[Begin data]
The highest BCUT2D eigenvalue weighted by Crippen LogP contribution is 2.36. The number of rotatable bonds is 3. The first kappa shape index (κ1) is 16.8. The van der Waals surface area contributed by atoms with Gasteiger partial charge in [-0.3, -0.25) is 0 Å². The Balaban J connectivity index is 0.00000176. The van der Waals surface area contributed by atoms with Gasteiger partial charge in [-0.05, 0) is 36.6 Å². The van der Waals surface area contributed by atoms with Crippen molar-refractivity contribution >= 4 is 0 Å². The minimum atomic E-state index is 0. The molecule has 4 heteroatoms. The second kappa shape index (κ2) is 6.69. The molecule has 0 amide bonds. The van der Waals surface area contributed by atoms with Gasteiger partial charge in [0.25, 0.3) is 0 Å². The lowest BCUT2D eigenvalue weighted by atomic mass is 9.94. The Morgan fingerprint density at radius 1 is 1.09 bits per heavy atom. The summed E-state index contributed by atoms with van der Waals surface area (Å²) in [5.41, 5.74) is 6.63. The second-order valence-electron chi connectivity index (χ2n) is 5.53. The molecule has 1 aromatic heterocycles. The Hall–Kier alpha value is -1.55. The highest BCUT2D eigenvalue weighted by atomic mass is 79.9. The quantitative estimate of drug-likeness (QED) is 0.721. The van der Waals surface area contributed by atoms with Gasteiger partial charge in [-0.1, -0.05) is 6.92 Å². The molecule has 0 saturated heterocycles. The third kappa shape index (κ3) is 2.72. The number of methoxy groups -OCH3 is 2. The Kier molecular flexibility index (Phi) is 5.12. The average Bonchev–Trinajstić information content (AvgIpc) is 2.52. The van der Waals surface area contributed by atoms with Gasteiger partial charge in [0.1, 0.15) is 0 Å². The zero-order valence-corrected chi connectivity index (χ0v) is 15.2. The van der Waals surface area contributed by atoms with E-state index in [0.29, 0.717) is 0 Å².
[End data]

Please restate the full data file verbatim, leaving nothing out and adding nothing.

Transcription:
The highest BCUT2D eigenvalue weighted by Crippen LogP contribution is 2.36. The number of rotatable bonds is 3. The first kappa shape index (κ1) is 16.8. The van der Waals surface area contributed by atoms with Gasteiger partial charge in [-0.3, -0.25) is 0 Å². The Balaban J connectivity index is 0.00000176. The van der Waals surface area contributed by atoms with Gasteiger partial charge in [-0.05, 0) is 36.6 Å². The van der Waals surface area contributed by atoms with Crippen molar-refractivity contribution >= 4 is 0 Å². The minimum atomic E-state index is 0. The molecule has 4 heteroatoms. The second kappa shape index (κ2) is 6.69. The molecule has 0 amide bonds. The van der Waals surface area contributed by atoms with Gasteiger partial charge in [0.25, 0.3) is 0 Å². The lowest BCUT2D eigenvalue weighted by atomic mass is 9.94. The Morgan fingerprint density at radius 1 is 1.09 bits per heavy atom. The summed E-state index contributed by atoms with van der Waals surface area (Å²) in [5.41, 5.74) is 6.63. The second-order valence-electron chi connectivity index (χ2n) is 5.53. The molecule has 1 aromatic heterocycles. The Hall–Kier alpha value is -1.55. The highest BCUT2D eigenvalue weighted by atomic mass is 79.9. The quantitative estimate of drug-likeness (QED) is 0.721. The van der Waals surface area contributed by atoms with Gasteiger partial charge in [-0.1, -0.05) is 6.92 Å². The molecule has 0 saturated heterocycles. The third kappa shape index (κ3) is 2.72. The number of methoxy groups -OCH3 is 2. The Kier molecular flexibility index (Phi) is 5.12. The average Bonchev–Trinajstić information content (AvgIpc) is 2.52. The van der Waals surface area contributed by atoms with Gasteiger partial charge in [0.1, 0.15) is 0 Å². The zero-order valence-corrected chi connectivity index (χ0v) is 15.2. The van der Waals surface area contributed by atoms with E-state index in [0.29, 0.717) is 0 Å².